J.D. Degree; University of Georgia, School of Law 1982, cum laude
B.A. Degree; Furman University 1979, magna cum laude
Greg Veal is a member of the firm’s Fidelity, Surety, and Construction group with practice-related experience going back to 1982. He has been with the firm since 1993, but he has first-hand understanding of both the smaller, boutique shop as well as the 200-lawyer firm. His initial training in fidelity and surety law came at the hand of Frank Mays Hull, who now sits on the U.S. Court of Appeals, Eleventh Circuit.
Greg’s educational background includes a B.A. degree from Furman University (1979, magna cum laude, Phi Beta Kappa) with a double major in business administration and political science. He then obtained his J.D. degree from the University of Georgia School of Law (1982, cum laude), where he published a Note as a member of the Editorial Board of the Georgia Law Review and subsequently was elected an editor on the Managing Board.
He has written and spoken often for groups interested in fidelity, surety, and construction law topics, including the Fidelity & Surety Law Committee of the Tort, Trial & Insurance Practice Section of the ABA (TTIPS), the State Bar of Georgia’s Institute for Continuing Legal Education (ICLE), and most frequently at conferences of the Southern Surety & Fidelity Claims Association (SSFCA).
He also has presented less formal, practical advice to groups of claims personnel working for sureties in-house.
Greg's published works include the following: "Use of Consulting & Testifying Experts," Loan Loss Coverage under Financial Institution Bonds, Chapt. XIV, ABA TTIPS FSLC (2007); "Other Common Conditions," Annotated Commercial Crime Policy 2d, Chap. 17, ABA TTIPS FSLC (2006); “Arbitration & The Performance Bond Surety,” Surety Claims Institute (2005); Contributing Author, The Commercial Crime Policy 2d, Chapt. XIX, “Bad-Faith Claims,” ABA TTIPS FSLC (2004); Contributor: The Most Important Questions A Surety Can Ask About PERFORMANCE BONDS, (Question No. 30, p. 137), ABA TIPS FSLC (1997); "Subrogation--The Duties and Obligations of the Insured and Rights of the Insurer Revisited," XXVIII Tort and Insurance Law Journal 69 (Fall, 1992). "All That the Law Allows, But Maybe More or Less Than You Thought: Statutory Contract and Fidelity Bonds," SSFCA (2008); "Covering the ERISA Plan Trustee: Your Bond Versus the Regs," SSFCA (2007); "Capitalized Interest as Potential Income under the FIB: Don't Roll Over on Rollover Interest," SSFCA (2006); “New FIB, Old Crime: Contrasting Financial Institution Bond Revisions with Formerly Parallel Crime Policy Provisions,” SSFCA (2004); “A (Very) Short Course in E-Fidelity,” SSFCA (2003); “Steal-A-Deal, Other Peoples’ Money, and the Commercial Crime Policy,” SSFCA (2002); "Fallout From Fraud--Forged & Unauthorized Bonds," SSFCC (1999); "Fidelity Subrogation Update--Updated," SSFCA (1998); "Georgia Fidelity/Surety in '95: Five Cases You Should Know," SSFCA (1996); "As Their Interests May Appear: Multiple Obligee Bonds," SSFCA (1994); "Comparing Peaches and Palmettos: Georgia and South Carolina's Different Views of the Surety and Bad Faith," SSFCA (1993); "Public Payment Bonds in Georgia," Georgia ICLE (2007-2008); “A Primer on Surety Bonds and Surety Claims,” Georgia ICLE (2002-2004).
Greg Veal’s most notable results for fidelity carriers, sureties, and other clients tend to be reduced exposure on sure losses and avoiding the risks of court when a favorable compromise can be structured.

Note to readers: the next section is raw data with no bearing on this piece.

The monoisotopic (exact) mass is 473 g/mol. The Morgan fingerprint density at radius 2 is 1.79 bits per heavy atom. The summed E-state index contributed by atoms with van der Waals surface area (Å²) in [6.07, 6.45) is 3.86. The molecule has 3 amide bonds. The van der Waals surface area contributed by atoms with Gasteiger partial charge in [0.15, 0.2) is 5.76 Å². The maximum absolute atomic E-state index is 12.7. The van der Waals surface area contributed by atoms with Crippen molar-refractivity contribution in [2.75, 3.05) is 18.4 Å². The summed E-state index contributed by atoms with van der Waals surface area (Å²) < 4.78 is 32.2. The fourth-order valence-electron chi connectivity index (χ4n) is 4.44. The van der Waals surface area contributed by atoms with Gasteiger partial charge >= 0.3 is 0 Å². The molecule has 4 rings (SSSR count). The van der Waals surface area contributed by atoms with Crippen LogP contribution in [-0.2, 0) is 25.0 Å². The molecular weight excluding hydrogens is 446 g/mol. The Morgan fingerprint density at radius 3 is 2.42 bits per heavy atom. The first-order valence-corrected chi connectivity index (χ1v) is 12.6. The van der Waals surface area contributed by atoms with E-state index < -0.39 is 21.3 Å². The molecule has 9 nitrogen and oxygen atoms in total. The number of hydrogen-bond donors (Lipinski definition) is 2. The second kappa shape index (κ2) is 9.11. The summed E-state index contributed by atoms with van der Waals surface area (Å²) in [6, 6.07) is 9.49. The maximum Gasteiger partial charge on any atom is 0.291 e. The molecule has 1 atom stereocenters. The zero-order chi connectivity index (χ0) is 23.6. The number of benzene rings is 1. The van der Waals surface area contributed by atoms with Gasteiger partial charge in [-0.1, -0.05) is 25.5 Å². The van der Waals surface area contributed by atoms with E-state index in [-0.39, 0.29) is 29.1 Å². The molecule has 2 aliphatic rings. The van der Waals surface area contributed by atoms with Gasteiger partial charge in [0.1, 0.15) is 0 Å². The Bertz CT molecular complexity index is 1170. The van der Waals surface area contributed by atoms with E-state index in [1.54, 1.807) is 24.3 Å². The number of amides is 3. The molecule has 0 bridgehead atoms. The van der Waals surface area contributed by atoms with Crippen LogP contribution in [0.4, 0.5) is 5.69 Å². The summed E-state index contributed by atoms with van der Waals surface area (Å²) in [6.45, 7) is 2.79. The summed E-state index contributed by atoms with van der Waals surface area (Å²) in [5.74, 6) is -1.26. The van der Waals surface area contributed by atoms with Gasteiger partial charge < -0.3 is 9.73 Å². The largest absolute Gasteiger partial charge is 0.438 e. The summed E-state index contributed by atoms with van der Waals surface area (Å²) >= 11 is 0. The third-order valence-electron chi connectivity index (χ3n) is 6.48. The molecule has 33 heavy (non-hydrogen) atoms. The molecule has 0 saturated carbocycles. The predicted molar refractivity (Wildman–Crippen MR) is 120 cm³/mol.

Reported decisions in which he played a leading role include the following: Transamerica Insurance Co. v. United States, 31 Fed. Cl. 602 (1995) (establishing jurisdiction under the Tucker Act for sureties’ subrogation claims against the government). Transamerica Insurance Co. v. H.V.A.C. Contractors, Inc., 857 F. Supp. 969 (N.D. Ga. 1994) (establishing the enforceability of indemnity agreements by summary judgment despite allegations of oral modification and misrepresentation by the surety). L&B Construction Co. v. Ragan Enterprises, Inc., 482 S.E.2d 279 (Ga. 1997) (representing the surety, establishing that no-damages-for-delay clauses contained in the general contract can flow down by incorporation and bind subcontractors). Fidelity & Deposit Co. of Maryland v. Williams, 699 F. Supp. 897 (N.D. Ga. 1988) (enforcing on summary judgment the surety’s rights under the indemnity agreement). Unreported decisions of significance include enforcement of originals requirement under FIB insuring agreement E in Alliance National Bank v. Federal Insurance Co., Case No. 4:07CV-361-HLM (N.D. Ga. 2008), defeating bank's claim based on capitalized interest in Citizens Bank v. St. Paul, Case No. CV305-167 (S.D. Ga. 2007), protection of the consultant’s work product in the face of a bad-faith claim in Bank of Eastman v. St. Paul Mercury Insurance Co., Case No. CV303-083 (S.D. Ga. May 12, 2004) (FIB case), and vindication of the performance-bond surety’s rights under a dual-obligee rider in Enterprise National Bank v. The Mountbatten Surety Co., Case No. CV301-046 (S.D. Ga. Dec. 20, 2004).
Greg is a long-time member of the bars of the State of Georgia (trial and appellate); U.S. District Court, Northern, Middle, and Southern Districts of Georgia; U.S. Court of Appeals, Fourth and Eleventh Circuits; and U.S. Court of Federal Claims. He is a member of the American Bar Association (Litigation Section; TTIPS, Fidelity and Surety Law Committee; Forum on the Construction Industry) and the State Bar of Georgia (Litigation Section). Born in Augusta, Georgia in 1957, Greg currently lives in the Alpharetta/Duluth area of Atlanta with his wife and three children.
American Bar Association (Litigation Section; TTIPS, Fidelity and Surety Law Committee; Forum on the Construction Industry) and the State Bar of Georgia (Litigation Section).